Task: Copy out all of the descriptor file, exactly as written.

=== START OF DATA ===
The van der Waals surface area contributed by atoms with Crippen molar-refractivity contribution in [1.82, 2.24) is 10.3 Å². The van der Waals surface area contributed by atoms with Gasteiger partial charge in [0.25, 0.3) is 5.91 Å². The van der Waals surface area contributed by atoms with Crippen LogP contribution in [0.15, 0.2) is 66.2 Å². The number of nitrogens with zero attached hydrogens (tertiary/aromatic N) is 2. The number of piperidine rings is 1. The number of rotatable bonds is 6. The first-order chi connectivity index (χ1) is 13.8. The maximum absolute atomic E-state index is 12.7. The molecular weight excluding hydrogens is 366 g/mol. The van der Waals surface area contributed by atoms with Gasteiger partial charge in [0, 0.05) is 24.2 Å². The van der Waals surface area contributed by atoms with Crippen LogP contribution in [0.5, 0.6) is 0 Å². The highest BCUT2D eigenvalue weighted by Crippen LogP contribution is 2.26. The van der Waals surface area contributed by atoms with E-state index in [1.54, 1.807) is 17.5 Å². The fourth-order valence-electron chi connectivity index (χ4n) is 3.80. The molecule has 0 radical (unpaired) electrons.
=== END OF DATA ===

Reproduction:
The van der Waals surface area contributed by atoms with Crippen molar-refractivity contribution in [1.82, 2.24) is 10.3 Å². The van der Waals surface area contributed by atoms with Gasteiger partial charge in [0.25, 0.3) is 5.91 Å². The van der Waals surface area contributed by atoms with Crippen LogP contribution in [0.15, 0.2) is 66.2 Å². The number of nitrogens with zero attached hydrogens (tertiary/aromatic N) is 2. The number of piperidine rings is 1. The number of rotatable bonds is 6. The first-order chi connectivity index (χ1) is 13.8. The maximum absolute atomic E-state index is 12.7. The molecular weight excluding hydrogens is 366 g/mol. The van der Waals surface area contributed by atoms with Gasteiger partial charge in [0, 0.05) is 24.2 Å². The van der Waals surface area contributed by atoms with Crippen LogP contribution in [0.5, 0.6) is 0 Å². The highest BCUT2D eigenvalue weighted by Crippen LogP contribution is 2.26. The van der Waals surface area contributed by atoms with E-state index in [1.54, 1.807) is 17.5 Å². The fourth-order valence-electron chi connectivity index (χ4n) is 3.80. The molecule has 0 radical (unpaired) electrons.